Same Judge, Different Court

A Spotlight on Justice Kenny Griffis

Stevie Rushing

Article by Stevie Rushing Featured Author


In November 2018, Judge Kenny Griffis learned he was to become Chief Judge of the Mississippi Court of Appeals. After sixteen years on the Court of Appeals, the appointment was no surprise. The role, however, was to be short lived—but don’t feel too bad for Griffis. Because the next month, Griffis joined to the Mississippi Supreme Court.

A native of Meridian, Mississippi, Griffis began his journey to our highest state court at the University of Mississippi. There, he earned both his accounting and law degrees. But it was during law school that Griffis became interested in the judiciary. Specifically, Griffis gravitated towards the appellate courts, intrigued by their role as final arbiters of law. But at the time, only the Mississippi Supreme Court and the Fifth Circuit Court of Appeals offered appellate roles. That changed in 1994. That year, the Mississippi Legislature created the Mississippi Court of Appeals to relieve a backlog of cases. Griffis took note, following the new court’s progression throughout his time in private practice. In 2002, Griffis decided it was time to stop following; that year, he ran for and won the District 3, Position 2 slot on the Court of Appeals.

Griffis served there for sixteen years. That lengthy service led to Griffis’s interest in the Mississippi Supreme Court, a court of more finality and higher stakes. While the Supreme Court, like the Court of Appeals, has an error-correction element, it also reviews Court of Appeals decisions, interlocutory appeals, and certified questions from federal courts. These differences appealed to Griffis and made his recent change of scenery a welcomed one.

But despite the change, Griffis’s primary goal remains the same: making the right decision. We lawyers try to facilitate that goal. Whether or not we always do so successfully… that’s another story. Thankfully, Griffis has a few suggestions for us. As a judge, Griffis considers himself a professional reader first, and a professional writer second. Keeping this in mind, Griffis encourages lawyers to be confident in their work. Confidence, according to Griffis, breeds brevity. In briefs, Griffis suggests lawyers move away from formalistic writing and get to the meat of the matter early on. Narrow down to your best authorities, and put them up front. Overall, help the Court understand the decision it needs to make.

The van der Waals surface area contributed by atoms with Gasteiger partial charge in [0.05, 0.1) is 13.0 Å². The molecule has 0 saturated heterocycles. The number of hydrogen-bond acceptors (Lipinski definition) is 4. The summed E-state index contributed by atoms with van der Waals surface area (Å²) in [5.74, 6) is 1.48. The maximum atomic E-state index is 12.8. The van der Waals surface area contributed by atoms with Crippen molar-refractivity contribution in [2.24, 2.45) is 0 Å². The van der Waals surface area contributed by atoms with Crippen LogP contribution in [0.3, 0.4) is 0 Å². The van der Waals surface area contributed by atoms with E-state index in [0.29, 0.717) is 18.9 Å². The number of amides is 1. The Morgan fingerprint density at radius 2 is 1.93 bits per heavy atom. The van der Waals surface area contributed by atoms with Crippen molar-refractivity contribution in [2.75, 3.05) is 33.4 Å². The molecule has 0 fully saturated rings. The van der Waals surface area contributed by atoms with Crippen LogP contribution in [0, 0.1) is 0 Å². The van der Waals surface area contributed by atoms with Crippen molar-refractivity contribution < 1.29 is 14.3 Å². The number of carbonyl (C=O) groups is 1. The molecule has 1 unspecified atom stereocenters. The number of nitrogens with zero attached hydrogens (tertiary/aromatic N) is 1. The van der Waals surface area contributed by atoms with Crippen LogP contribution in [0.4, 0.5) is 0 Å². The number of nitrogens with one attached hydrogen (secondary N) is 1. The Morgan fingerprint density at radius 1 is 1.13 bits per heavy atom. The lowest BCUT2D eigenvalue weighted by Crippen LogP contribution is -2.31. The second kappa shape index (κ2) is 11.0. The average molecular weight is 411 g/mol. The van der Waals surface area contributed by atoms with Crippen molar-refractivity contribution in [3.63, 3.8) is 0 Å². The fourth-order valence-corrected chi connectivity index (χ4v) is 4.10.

Oral argument is no different. Griffis encourages lawyers to view oral argument as another chance to help the Court understand the issue and correctly decide the case. If you request oral argument, come prepared, get to the point, and don’t feel pressured to use the entire allotted time simply because it’s there. Respond appropriately to questions. And look for clues: Griffis noted that each question has a purpose, whether to help the lawyer, convince another judge on an issue, or resolve the questioning judge’s concern.

To prepare for your appellate appearance, Griffis suggests turning to—wait for it—the Internet. After narrowing your best authorities, collect whatever information you can about them—pleadings, briefing, opinions, and oral argument recordings. Whether good or bad, you can learn from both. Make sure to include the Mississippi Supreme Court’s website1 in your information search. The Court’s website is a wealth of information and home to Mississippi Electronic Courts. Likewise, pay a visit to the Mississippi College School of Law’s Judicial Data Project.2 It contains archives of Mississippi appellate opinions, briefs, and oral arguments.3

When he’s not at the Court (or addressing my young-lawyer fears disguised as interview questions), Griffis is likely found at a nearby athletic event. Griffis and his wife of twenty-two years, Mary Helen, are the proud parents of five boys. Griffis has served as a youth Sunday School teacher, a Cub Scout leader, and a coach for over 80 youth sports teams, including baseball, basketball, soccer, and hockey. Griffis and his family live in Ridgeland and attend Christ United Methodist Church.